# Thread: "Pointers" <-- crappy name

1. Originally Posted by argv
what if I said "wheres minnesota?" Just kidding, but really, my point is (no pun intended) that for a beginner who knows nothing about the concept of passing information by value or by address, I would think a simple explaination that a "pointer" is nothing more than the address where a variable is stored. That makes sense to me, but so many books and 'tutorials' and whatever do a horrible job of explaining what a pointer is. They try to show you code, etc etc..
I've tried using an explanation similar to yours. It doesn't help much. The question is not what a pointer IS (most people can understand that part) but why you would need one.

And there's nothing special about hexadecimal. An address is an address, whether you express it in binary, decimal, hex, or encode it into a sonata using no instances of the musical note 'E'

2. Originally Posted by argv
Mostly I just think alot of confusion from beginning people (like myself) is the term "pointers" because.. really.. does it "point" to anything, or is just an address send to a function to tell that function where to store it's value?
The last phrase is correct, but the "or is" is sort of non-sensical, like "is the sky really blue, or is it just the color of oxygen in the atmosphere?". The sky is blue, the color of oxygen in the atmosphere. A pointer is an address sent to a function that points to where a value is stored.

Going back to the street metaphor, and the Original Post, a map would be something of an area. If I wrote "123 Elm St." down on a piece of paper and gave it to you, you would not call it a map. And in fact map is a term in programming you will discover later, and it involves regions of memory.

Some (non-compiled) languages use something called a reference which is functionally identical to a pointer. The only word I have heard that might be more descriptive than "pointer" is "reference". On the other hand, pointer is a more unique word than "reference" -- it is not so overloaded semantically. So once you get the concept, pointer is probably more convenient, immediately recognizable, and less likely to be confused with something else. Maybe "referer" would be good if you do not have to say it five times fast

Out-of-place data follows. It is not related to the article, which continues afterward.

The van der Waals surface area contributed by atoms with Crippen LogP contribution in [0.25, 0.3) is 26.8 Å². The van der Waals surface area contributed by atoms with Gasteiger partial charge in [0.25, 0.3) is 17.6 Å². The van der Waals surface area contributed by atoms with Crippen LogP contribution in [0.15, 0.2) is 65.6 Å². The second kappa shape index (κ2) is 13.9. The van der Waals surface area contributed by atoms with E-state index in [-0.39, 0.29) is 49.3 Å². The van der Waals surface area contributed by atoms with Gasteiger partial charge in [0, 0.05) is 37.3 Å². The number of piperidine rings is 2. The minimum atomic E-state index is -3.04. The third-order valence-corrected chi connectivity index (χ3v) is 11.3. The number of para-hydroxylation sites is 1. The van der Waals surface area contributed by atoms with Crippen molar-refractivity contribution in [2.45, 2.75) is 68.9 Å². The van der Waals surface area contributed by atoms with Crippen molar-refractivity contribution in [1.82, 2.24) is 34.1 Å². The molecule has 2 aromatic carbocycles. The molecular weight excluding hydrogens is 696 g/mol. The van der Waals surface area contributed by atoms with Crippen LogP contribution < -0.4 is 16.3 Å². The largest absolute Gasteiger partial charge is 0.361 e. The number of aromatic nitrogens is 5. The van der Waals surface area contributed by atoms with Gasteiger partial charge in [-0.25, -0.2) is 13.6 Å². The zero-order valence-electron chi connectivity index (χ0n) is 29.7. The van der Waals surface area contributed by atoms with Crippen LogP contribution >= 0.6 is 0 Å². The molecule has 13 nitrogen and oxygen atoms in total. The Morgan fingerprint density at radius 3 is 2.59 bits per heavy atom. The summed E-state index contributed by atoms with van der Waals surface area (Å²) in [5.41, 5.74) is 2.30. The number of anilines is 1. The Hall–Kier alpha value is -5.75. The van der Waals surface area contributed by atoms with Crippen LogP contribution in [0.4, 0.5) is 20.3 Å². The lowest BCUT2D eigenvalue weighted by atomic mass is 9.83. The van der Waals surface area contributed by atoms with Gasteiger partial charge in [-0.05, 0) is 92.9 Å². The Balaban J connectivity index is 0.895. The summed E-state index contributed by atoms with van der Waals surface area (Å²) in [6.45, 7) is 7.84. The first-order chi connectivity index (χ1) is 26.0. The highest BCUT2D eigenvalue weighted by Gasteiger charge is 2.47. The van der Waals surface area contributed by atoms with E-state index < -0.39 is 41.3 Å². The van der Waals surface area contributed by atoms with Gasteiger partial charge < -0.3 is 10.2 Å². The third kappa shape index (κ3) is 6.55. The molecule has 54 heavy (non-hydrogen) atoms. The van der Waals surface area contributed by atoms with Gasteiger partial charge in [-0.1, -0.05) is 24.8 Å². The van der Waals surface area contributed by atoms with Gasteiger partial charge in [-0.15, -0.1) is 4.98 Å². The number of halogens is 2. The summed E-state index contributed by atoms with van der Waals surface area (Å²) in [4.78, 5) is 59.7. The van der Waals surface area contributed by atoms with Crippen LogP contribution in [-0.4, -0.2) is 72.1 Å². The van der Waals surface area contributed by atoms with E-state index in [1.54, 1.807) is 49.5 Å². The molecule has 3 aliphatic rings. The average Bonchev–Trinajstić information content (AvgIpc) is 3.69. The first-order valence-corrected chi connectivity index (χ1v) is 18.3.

That makes sense to me, but so many books and 'tutorials' and whatever do a horrible job of explaining what a pointer is.
I agree 100% on that. But it is not because of the name; it is because of the strong elliptical tradition in programming "instructional" discourse, which is virtually the de facto standard. You could call it anything, it will not improve the quality of the material to which you refer.

Originally Posted by brewbuck
The question is not what a pointer IS (most people can understand that part) but why you would need one.
Bravo brewbuck. That's the rub.

3. Originally Posted by MK27
Some (non-compiled) languages use something called a reference which is functionally identical to a pointer. The only word I have heard that might be more descriptive than "pointer" is "reference". On the other hand, pointer is a more unique word than "reference" -- it is not so overloaded semantically. So once you get the concept, pointer is probably more convenient, immediately recognizable, and less likely to be confused with something else.
Reference is the concept, pointer is the implementation. The fact that a pointer is an address enables a lot of syntax you wouldn't have otherwise -- subtraction of pointers, incrementing and decrementing, testing for NULL, etc.

References I think are more confusing, because often they automagically dereference themselves, which is hard to explain. And they need not be implemented in terms of addresses, so it's difficult to talk about what a reference is actually "made of" other than saying it's just some sort of magic object that stands for some other object.

People have trouble with abstraction. Some people can't even grasp why functions are important. I'm not surprised that a lot of people can't figure out pointers, but what bothers me is the claim that pointers are intrinsically difficult to understand.

They aren't. What's hard to understand is why on Earth you'd need one.

4. ## ...

Originally Posted by laserlight
Reasonably concise explanation, except that:
• Hexadecimal is just a common representation for addresses so you should leave it out or comment as such.
• You assume that the reader knows the context with which you talk about the address of and indirection operators.
• You say nothing about pointer arithmetic and one past the end pointers.
• You say nothing about null pointers and null pointer constants.
No I did not. My main point really, is that most explainations of pointers really suck. The concept is not hard to get, I guess it's just who gives it to you. I'm very glad that I have a good teacher who does a really good job of explaining and driving home the concept.